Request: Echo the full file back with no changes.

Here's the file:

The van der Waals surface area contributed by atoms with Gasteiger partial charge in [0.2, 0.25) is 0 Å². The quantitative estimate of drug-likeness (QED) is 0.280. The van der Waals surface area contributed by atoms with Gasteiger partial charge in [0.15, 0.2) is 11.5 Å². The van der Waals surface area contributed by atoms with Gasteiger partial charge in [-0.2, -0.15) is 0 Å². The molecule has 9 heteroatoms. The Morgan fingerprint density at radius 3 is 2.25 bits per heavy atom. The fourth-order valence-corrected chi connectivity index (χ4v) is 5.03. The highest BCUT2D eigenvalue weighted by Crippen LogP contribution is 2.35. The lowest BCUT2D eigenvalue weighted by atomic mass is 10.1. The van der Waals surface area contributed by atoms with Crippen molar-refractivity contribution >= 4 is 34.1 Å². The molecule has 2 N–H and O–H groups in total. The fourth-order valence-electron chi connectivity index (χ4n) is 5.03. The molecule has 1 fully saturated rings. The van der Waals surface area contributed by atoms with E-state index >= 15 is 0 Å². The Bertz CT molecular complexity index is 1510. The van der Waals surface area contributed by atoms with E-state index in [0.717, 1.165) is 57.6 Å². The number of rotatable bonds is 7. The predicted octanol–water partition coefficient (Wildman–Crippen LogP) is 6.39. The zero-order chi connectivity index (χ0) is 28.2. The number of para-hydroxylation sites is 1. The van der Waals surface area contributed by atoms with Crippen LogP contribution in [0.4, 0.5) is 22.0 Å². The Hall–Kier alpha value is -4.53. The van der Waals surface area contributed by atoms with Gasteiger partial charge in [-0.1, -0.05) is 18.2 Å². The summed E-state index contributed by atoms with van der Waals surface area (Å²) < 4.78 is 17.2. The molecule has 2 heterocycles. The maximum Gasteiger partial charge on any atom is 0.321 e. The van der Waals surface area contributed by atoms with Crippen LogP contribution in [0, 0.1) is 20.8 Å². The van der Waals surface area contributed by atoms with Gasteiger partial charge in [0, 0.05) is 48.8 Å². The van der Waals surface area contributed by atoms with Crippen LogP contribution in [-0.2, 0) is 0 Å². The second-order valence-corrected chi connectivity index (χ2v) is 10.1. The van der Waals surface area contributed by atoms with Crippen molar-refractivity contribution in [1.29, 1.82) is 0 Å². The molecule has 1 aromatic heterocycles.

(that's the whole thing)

The van der Waals surface area contributed by atoms with Gasteiger partial charge in [0.2, 0.25) is 0 Å². The quantitative estimate of drug-likeness (QED) is 0.280. The van der Waals surface area contributed by atoms with Gasteiger partial charge in [0.15, 0.2) is 11.5 Å². The van der Waals surface area contributed by atoms with Gasteiger partial charge in [-0.2, -0.15) is 0 Å². The molecule has 9 heteroatoms. The Morgan fingerprint density at radius 3 is 2.25 bits per heavy atom. The fourth-order valence-corrected chi connectivity index (χ4v) is 5.03. The highest BCUT2D eigenvalue weighted by Crippen LogP contribution is 2.35. The lowest BCUT2D eigenvalue weighted by atomic mass is 10.1. The van der Waals surface area contributed by atoms with Crippen molar-refractivity contribution >= 4 is 34.1 Å². The molecule has 2 N–H and O–H groups in total. The fourth-order valence-electron chi connectivity index (χ4n) is 5.03. The molecule has 1 fully saturated rings. The van der Waals surface area contributed by atoms with E-state index >= 15 is 0 Å². The Bertz CT molecular complexity index is 1510. The van der Waals surface area contributed by atoms with E-state index in [0.717, 1.165) is 57.6 Å². The number of rotatable bonds is 7. The predicted octanol–water partition coefficient (Wildman–Crippen LogP) is 6.39. The zero-order chi connectivity index (χ0) is 28.2. The number of para-hydroxylation sites is 1. The van der Waals surface area contributed by atoms with Crippen LogP contribution in [0.4, 0.5) is 22.0 Å². The Hall–Kier alpha value is -4.53. The van der Waals surface area contributed by atoms with Gasteiger partial charge in [-0.1, -0.05) is 18.2 Å². The summed E-state index contributed by atoms with van der Waals surface area (Å²) < 4.78 is 17.2. The molecule has 2 heterocycles. The maximum Gasteiger partial charge on any atom is 0.321 e. The van der Waals surface area contributed by atoms with Crippen LogP contribution in [0, 0.1) is 20.8 Å². The van der Waals surface area contributed by atoms with Gasteiger partial charge in [0, 0.05) is 48.8 Å². The van der Waals surface area contributed by atoms with Crippen LogP contribution in [-0.2, 0) is 0 Å². The second-order valence-corrected chi connectivity index (χ2v) is 10.1. The van der Waals surface area contributed by atoms with Crippen molar-refractivity contribution in [1.29, 1.82) is 0 Å². The molecule has 1 aromatic heterocycles.